A Life in Ten Pictures – Muhammad Ali: Ali is one of the most photographed men in history. But can just a handful of photos uncover new truths about someone we think we know? This film throws a unique lens onto an extraordinary life, focusing on ten defining pictures, from iconic shots to private snaps, with their secrets revealed by those who were there and those who knew Ali best.
A series of extraordinary lives each unlocked by a just a handful of images, from iconic shots to private snaps, their secrets revealed by those who know their stories best.
A Life in Ten Pictures – Muhammad Ali
Muhammad Ali was an American professional boxer, activist, entertainer, poet, and philanthropist. Nicknamed The Greatest, he is widely regarded as one of the most significant and celebrated sporting figures of the 20th century, and is frequently ranked as the best heavyweight boxer and greatest athlete of the century.
Ali was born and raised in Louisville, Kentucky. He began training as an amateur boxer at age 12. At 18, he won a gold medal in the light heavyweight division at the 1960 Summer Olympics and turned professional later that year. He became a Muslim after 1961. He won the world heavyweight championship from Sonny Liston in a major upset on February 25, 1964, at age 22. On March 6, 1964, he announced that he no longer would be known as Cassius Clay but as Muhammad Ali. In 1966, Ali refused to be drafted into the military, citing his religious beliefs and ethical opposition to the Vietnam War.
He was found guilty of draft evasion so he faced 5 years in prison and was stripped of his boxing titles. He stayed out of prison as he appealed the decision to the Supreme Court, which overturned his conviction in 1971, but he had not fought for nearly four years and lost a period of peak performance as an athlete. Ali’s actions as a conscientious objector to the Vietnam War made him an icon for the larger counterculture generation, and he was a very high-profile figure of racial pride for African Americans during the civil rights movement and throughout his career. As a Muslim, Ali was initially affiliated with Elijah Muhammad’s Nation of Islam (NOI). He later disavowed the NOI, adhering to Sunni Islam, and supporting racial integration like his former mentor Malcolm X.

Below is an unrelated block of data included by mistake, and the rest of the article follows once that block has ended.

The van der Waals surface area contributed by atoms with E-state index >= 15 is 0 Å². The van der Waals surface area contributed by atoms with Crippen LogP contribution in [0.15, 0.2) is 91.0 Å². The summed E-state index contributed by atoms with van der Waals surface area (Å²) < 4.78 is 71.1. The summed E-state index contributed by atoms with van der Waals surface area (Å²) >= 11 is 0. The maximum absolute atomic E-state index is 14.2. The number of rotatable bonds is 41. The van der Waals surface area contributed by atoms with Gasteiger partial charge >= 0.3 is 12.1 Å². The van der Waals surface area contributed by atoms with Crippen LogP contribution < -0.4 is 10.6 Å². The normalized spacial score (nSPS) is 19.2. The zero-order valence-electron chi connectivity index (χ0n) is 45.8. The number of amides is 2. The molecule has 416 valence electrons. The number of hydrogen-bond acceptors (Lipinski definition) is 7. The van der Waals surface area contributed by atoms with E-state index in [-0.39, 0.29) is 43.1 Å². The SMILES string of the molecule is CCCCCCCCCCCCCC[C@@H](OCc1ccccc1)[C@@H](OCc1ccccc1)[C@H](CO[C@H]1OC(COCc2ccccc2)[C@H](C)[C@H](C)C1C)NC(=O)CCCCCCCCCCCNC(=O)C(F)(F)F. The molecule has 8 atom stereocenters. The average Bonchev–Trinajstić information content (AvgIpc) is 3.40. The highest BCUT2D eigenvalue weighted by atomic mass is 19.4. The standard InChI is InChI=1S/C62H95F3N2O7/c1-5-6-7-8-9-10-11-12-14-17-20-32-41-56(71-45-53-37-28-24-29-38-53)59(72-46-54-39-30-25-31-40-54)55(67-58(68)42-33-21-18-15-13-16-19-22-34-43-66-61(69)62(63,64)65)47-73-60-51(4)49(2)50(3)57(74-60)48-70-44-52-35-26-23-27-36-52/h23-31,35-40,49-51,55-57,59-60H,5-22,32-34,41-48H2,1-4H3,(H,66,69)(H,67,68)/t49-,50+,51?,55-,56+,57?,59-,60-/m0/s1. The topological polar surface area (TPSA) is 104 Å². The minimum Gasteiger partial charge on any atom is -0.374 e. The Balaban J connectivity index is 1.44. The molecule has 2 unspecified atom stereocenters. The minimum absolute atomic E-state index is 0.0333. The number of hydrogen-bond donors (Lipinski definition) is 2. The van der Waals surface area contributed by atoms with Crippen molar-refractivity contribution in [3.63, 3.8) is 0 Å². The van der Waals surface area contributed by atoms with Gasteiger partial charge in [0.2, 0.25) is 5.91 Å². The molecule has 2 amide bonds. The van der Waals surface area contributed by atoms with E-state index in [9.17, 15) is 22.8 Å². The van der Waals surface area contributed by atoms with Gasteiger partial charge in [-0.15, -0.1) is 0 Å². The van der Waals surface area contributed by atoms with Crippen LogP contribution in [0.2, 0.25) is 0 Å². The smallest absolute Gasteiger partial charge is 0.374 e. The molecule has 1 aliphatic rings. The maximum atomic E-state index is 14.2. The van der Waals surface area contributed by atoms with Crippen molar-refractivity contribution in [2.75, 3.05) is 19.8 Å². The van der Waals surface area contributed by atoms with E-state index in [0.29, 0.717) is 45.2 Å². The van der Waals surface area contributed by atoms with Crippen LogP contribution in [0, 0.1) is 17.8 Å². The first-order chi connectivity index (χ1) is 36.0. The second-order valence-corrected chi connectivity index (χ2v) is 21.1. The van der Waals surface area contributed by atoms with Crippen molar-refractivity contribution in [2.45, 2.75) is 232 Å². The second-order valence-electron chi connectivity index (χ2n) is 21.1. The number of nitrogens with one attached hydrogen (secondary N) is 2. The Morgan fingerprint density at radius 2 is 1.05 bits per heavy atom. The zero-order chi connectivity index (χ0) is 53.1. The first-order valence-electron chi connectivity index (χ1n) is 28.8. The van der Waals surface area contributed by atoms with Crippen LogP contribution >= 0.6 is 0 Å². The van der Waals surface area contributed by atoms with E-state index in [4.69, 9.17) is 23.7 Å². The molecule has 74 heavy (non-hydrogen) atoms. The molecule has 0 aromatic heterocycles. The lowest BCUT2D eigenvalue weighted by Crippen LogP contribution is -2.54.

Ali remains the only three-time lineal heavyweight champion. He is the only boxer to be named The Ring magazine Fighter of the Year six times, and was involved in more Ring “Fight of the Year” bouts than any other fighter. He was one of only three boxers to be named “Sportsman of the Year” by Sports Illustrated. Ali was inducted into the International Boxing Hall of Fame in its first year and held wins over seven other Hall of Fame inductees during an era that has been called the golden age of heavyweight boxing. The Associated Press ranked him as the second best boxer and best heavyweight of the 20th century. BoxRec ranks Ali as the eighteenth greatest boxer, pound for pound, of all time. His joint records of beating 21 boxers for the world heavyweight title and winning 14 unified title bouts stood for 35 years.
In 1978, three years before Ali’s permanent retirement, the Louisville Board of Aldermen in his hometown of Louisville, Kentucky, voted 6–5 to rename Walnut Street to Muhammad Ali Boulevard. This was controversial at the time, as within a week 12 of the 70 street signs were stolen. Earlier that year, a committee of the Jefferson County Public Schools (Kentucky) considered renaming Ali’s alma mater, Central High School, in his honor, but the motion failed to pass. In time, Muhammad Ali Boulevard—and Ali himself—came to be well accepted in his hometown.
Ali was named one of the 100 most influential Americans of the 20th century by Life magazine in 1990.
In 1993, the Associated Press reported that Ali was tied with Babe Ruth as the most recognized athlete, out of over 800 dead or living athletes, in America. The study found that over 97% of Americans over 12 years of age identified both Ali and Ruth. He was the recipient of the 1997 Arthur Ashe Courage Award.
At the end of the 20th century he was ranked at or near the top of most lists of the century’s greatest athletes. He was crowned Sportsman of the Century by Sports Illustrated. Named BBC’s Sports Personality of the Century, he received more votes than the other five candidates combined. He was named Athlete of the Century by USA Today, and ranked as the third greatest athlete of the 20th century by ESPN SportsCentury. Ali was named “Kentucky Athlete of the Century” by the Kentucky Athletic Hall of Fame in ceremonies at the Galt House East.
Ali’s bout with Parkinson’s led to a gradual decline in his health, though he was still active into the early years of the millennium, promoting his own biopic, Ali, in 2001. That year he also contributed an on-camera segment to the America: A Tribute to Heroes benefit concert.
In 1998, Ali began working with actor Michael J. Fox, who also has Parkinson’s disease, to raise awareness and fund research for a cure. They made a joint appearance before Congress to push the case in 2002. In 2000, Ali worked with the Michael J. Fox Foundation for Parkinson’s Disease to raise awareness and encourage donations for research.
In February 2013, Ali’s brother Rahman Ali said Muhammad could no longer speak and could be dead within days. Ali’s daughter May May Ali responded to the rumors, stating that she had talked to him on the phone the morning of February 3 and he was fine. On December 20, 2014, Ali was hospitalized for a mild case of pneumonia. Ali was once again hospitalized on January 15, 2015, for a urinary tract infection after being found unresponsive at a guest house in Scottsdale, Arizona. He was released the next day.
Ali was hospitalized in Scottsdale, Arizona, on June 2, 2016, with a respiratory illness. Though his condition was initially described as fair, it worsened, and he died the following day at the age of 74 from septic shock.